PITTSBURGH -- The mass of reporters waiting for Bryan Rust on Wednesday morning was, to put it mildly, a bit of a surprise for the Pittsburgh Penguins rookie forward. This is not usually the attention he commands, not after a morning skate, not really anytime.
He was swarmed, surrounded, with microphones in his face.
"I definitely haven't had this many, but I wouldn't say it's overwhelming, but it's definitely different," Rust said. "It's a little bit of a welcome change."
The reason for all the attention? Rust's status for Game 2 of the Stanley Cup Final against the San Jose Sharks at Consol Energy Center on Wednesday (8 p.m. ET; NBCSN, CBC, TVA Sports).
Rust was labeled day-to-day Tuesday, a result of a hit from Patrick Marleau in the 3-2 win in Game 1 on Monday. On Wednesday, Rust had been upgraded to a game-time decision for Game 2, after taking the ice for the Penguins morning skate.
"Just seeing how things go, and how I feel after the skate and how I feel moving through this afternoon," Rust said. "So far, so good."
Video: Hear what Rust had to say before tonight's game
The reason for the uncertainty occurred at 4:47 of the third period in Game 1, when Marleau caught Rust with a hit in the Penguins offensive zone. Rust returned for one 35-second shift, taking the ice at 8:36 of the period. But that was all, and he did not return.
For the Penguins, playing without Rust would be a blow. He has emerged as an offensive threat in the Stanley Cup Playoffs, with six goals in 18 games. He is tied with Sidney Crosby in that category and trails Phil Kessel (nine) and Patric Hornqvist (seven) on the Penguins.
Rust scored again in Game 1, a goal that kicked off the scoring for the Penguins in a two-goal first period in which Pittsburgh dominated. It was his fourth goal in the past three games; he scored twice in a 2-1 win against the Tampa Bay Lightning in Game 7 of the Eastern Conference Final.
"I think what we see with Rusty is just his skating ability, his speed, his tenacity on the puck, his compete level," Pittsburgh coach Mike Sullivan said. "He's got a sneaky shot. He can shoot the puck.
"When you think of those attributes, I think it all adds up to someone that has the potential to score. He scored a few goals here throughout the course of the postseason. I think his confidence is at an all-time high. That helps."
The outpouring of offense in the playoffs came after a regular season in which Rust had four goals and seven assists in 41 games. So one might say it was a bit unexpected, though not entirely.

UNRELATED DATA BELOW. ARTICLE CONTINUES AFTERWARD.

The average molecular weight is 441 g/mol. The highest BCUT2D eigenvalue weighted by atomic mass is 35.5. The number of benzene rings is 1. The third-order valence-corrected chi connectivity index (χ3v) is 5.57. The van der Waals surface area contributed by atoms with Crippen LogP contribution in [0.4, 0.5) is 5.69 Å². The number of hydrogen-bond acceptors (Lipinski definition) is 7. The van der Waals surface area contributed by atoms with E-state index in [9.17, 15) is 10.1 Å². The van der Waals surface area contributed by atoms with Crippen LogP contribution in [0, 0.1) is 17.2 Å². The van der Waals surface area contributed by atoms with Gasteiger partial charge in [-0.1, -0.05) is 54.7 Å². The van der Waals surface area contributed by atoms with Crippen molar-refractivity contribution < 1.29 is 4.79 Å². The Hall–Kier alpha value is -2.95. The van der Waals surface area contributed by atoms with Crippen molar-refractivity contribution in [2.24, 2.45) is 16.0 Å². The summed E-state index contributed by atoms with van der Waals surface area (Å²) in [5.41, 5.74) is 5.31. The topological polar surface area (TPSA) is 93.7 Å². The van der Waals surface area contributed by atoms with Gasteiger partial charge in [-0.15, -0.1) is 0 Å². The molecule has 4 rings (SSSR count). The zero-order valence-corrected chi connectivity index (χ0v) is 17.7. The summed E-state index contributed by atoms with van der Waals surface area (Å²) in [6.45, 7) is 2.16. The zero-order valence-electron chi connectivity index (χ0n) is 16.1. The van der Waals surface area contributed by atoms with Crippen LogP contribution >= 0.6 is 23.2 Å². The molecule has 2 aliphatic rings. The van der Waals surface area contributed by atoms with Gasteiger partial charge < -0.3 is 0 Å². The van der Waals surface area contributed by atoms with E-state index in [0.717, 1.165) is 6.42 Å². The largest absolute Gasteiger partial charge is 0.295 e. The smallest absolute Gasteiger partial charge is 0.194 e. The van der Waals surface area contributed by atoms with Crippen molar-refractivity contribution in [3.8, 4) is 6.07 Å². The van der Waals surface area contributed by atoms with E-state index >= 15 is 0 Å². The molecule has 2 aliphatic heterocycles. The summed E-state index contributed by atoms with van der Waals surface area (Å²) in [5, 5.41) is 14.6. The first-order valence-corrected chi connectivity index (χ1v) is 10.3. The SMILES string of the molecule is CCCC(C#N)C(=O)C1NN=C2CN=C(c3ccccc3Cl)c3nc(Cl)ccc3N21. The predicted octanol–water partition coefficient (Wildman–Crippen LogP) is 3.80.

Video: SJS@PIT, Gm1: Rust bangs puck past Jones for a lead
"Certainly, he's a guy that we have viewed all season long as someone that can help us generate offense," Sullivan said, "whether he's scoring himself or he's creating opportunities for his linemates through his foot speed, tenacity, forcing turnovers and things of that nature, his compete level, his willingness to go to the net.
"When you go to the net, good things usually happen. He scores a goal in the last game because he goes to the net. So it doesn't surprise me that he scored through this postseason."
And the Penguins hope that can continue.
It was determined by the NHL's Department of Player Safety that the hit did not warrant any supplemental discipline for Marleau, beyond the illegal check to the head minor he was assessed on the ice. Via its Twitter feed, the Department of Player Safety explained its decision thusly: "Main points of contact: shoulders, chest. Rust low, off-balance, reaching." It continued, "Marleau does not 'pick' the head, elevate or extend. Head contact is with Marleau's back."
"(The) hit is what it is," Rust said. "The League looked at it, they dealt with it, they did what they thought was right. I didn't really take much time to look at it or think about it."
After Rust skipped the optional skate Tuesday, like much of the Penguins, it was a good sign he participated in the morning skate Wednesday. Now, the only question is whether he can take the ice against the Sharks for Game 2. If Rust had a vote, he said, "Obviously you want to play."
"If he's able to play, it's huge," Penguins defenseman Ian Cole said. "Obviously you don't want to go and be hesitant because he's so fast, he gets into those corners so quickly. I think we have a lot of fast guys on our team, he's a guy who is just as fast as anyone. He can really stretch that neutral zone out for us.
"He's a special player and adds to our team game, for sure."